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September 16, 2013 Previous day Next day

A fire adapted community takes responsibility for its wildfire risk.  Actions address resident safety, homes, neighborhoods, businesses, infrastructure, forests, parks, open spaces and other community assets. The more actions a community takes, the more fire adapted it becomes.

In Bend and other communities in Deschutes County, people are taking action to make their community and neighborhoods more wildfire resilient.  To this end a shared vision between community members and professionals on how to to manage the lower elevation dry forests in the county is taking hold. 

The Deschutes Collaborative Forest Project  is working to create a fire and insect resilient forest.  The primary goal is to 'set the clock back' to the pre-european settlement conditions when the forest naturally took care of itself.  In this more natural state, the pines were large and had plenty of space to grow and thrive.  In this natural state the forest floor had less tree litter and ladder fuels because of the more frequent, less intense fires.  With the ecological function of fire restored, the hope is that the frequency of catastrophic forest stand replacement fires and the threat to the built environment will be significantly reduced.

Two historically adversarial groups - loggers and environmentalists are using science and technology to achieve common goals and solutions.   Through partnership building and collaborative planning both groups are now beginning to work on common objectives like healthy forests and sustainable communities.


This recent city of Bend news story is symbolic in that it demonstrates how these central Oregon communities are working together to create a more fire adapted community through collaborative efforts in ecological restoration.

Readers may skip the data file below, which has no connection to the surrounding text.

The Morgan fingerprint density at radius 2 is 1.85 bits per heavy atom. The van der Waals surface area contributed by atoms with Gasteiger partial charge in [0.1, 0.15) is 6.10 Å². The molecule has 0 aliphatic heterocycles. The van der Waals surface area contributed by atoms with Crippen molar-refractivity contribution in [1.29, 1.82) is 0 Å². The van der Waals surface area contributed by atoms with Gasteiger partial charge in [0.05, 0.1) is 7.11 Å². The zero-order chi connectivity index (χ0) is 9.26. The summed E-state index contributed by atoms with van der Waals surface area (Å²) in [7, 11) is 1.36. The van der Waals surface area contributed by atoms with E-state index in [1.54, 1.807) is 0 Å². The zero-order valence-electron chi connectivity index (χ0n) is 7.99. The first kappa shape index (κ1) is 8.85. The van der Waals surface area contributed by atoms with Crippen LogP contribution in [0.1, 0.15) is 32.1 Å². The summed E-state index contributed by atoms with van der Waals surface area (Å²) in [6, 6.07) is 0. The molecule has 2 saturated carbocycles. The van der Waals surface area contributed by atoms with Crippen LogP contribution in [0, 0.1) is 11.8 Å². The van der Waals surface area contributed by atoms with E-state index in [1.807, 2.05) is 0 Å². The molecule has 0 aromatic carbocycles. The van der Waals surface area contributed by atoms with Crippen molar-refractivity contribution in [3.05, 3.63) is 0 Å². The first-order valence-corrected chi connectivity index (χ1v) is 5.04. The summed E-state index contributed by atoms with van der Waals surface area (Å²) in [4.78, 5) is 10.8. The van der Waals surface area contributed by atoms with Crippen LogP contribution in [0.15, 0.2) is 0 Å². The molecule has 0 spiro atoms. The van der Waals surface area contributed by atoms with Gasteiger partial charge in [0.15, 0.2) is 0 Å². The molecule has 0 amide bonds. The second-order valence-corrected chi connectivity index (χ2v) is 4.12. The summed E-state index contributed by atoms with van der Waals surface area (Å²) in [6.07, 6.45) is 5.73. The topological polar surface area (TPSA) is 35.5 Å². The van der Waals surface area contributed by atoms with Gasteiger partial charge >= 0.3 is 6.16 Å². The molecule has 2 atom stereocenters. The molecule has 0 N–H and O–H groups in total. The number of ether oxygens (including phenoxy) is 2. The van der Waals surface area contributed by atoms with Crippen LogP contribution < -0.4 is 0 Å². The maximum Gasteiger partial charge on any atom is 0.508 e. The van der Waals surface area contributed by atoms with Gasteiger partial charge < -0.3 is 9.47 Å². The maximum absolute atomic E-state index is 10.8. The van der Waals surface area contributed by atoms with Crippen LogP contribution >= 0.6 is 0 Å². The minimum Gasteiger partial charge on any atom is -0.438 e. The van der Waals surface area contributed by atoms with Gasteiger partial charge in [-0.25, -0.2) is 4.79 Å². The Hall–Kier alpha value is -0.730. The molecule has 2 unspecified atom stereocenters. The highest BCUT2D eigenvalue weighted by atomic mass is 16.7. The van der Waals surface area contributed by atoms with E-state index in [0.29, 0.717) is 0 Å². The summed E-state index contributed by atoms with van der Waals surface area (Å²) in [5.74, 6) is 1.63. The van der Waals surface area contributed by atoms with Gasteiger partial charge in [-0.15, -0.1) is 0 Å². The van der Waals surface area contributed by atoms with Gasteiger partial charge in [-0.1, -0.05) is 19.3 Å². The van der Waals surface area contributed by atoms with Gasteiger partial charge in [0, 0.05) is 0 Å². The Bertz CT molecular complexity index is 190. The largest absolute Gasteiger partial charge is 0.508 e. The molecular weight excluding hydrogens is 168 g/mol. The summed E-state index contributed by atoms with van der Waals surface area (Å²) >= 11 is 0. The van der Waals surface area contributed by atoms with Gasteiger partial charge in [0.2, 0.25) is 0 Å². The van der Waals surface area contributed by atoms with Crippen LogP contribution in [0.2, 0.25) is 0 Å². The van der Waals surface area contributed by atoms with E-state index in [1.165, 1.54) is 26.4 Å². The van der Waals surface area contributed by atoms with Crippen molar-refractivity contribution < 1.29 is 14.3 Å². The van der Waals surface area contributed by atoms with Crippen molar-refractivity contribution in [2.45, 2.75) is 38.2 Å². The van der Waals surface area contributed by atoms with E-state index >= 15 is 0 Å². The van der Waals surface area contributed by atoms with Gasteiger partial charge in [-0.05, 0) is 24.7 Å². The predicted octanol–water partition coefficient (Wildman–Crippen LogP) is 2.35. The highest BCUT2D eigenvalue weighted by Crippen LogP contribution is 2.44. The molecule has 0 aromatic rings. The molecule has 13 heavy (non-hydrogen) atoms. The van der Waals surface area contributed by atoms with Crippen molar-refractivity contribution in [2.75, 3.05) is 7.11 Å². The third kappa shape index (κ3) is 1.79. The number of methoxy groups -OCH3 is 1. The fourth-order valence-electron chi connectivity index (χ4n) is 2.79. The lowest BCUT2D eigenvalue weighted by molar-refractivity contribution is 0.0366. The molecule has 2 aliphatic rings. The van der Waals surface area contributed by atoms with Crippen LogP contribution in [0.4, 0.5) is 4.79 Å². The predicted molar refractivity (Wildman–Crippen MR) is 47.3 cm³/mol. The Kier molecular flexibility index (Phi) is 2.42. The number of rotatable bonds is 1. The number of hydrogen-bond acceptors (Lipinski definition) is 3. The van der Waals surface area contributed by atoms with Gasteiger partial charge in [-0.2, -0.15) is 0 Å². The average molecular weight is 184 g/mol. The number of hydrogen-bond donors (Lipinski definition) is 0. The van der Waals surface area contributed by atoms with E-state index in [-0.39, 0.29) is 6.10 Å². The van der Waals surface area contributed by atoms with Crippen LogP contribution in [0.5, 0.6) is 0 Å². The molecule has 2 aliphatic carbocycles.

As one of my friends from the great state of Montana once said, “Loggers once took the best and left the rest, and now the industry will take the rest and leave the best”.  The logging industry is an important part of the solution, they have the tools.  With good stewardship, trust and collaboration, forests will become more fire resilient, communities will become more fire adapted, fire fighters will be safer and suppression costs will be lower. 

It may take decades to resolve the issues that humans have created, but programs like NFPA’s Firewise Communities/USA, Fire Adapted Communities, Deschutes County Project Wildfire and Deschutes Collaborative Forest program is a good start.

Stephen PyneStephen Pyne, one of the world's leading experts on the environmental history of fire, offered his opinions on the U.S. approach to wildfire in a recent Op-Ed in The Washington Post. His stance is a response to some of this year's biggest fires, including the Black Forest Fire in Colorado and California's Fire, and the ever-present challenges of living in the wildland/urban interface.

"Today, the issue is no longer just ill-sited McMansions but a giant retrofit for 30 years of irrationally exuberant sprawl," states Pyne. "The National Association of State Foresters estimates that more than 72,000 communities are at risk and only 20 percent have a plan for protection.

"We know how to keep houses from burning. And we should know that if we build houses in the fire equivalent of a flood plain or a barrier island, the primary responsibility for protecting them is ours."

Learn how to fire-adapt your community, and read more about Pyne in an interview NFPA Journal conducted with him on America's complex relationship with fire.

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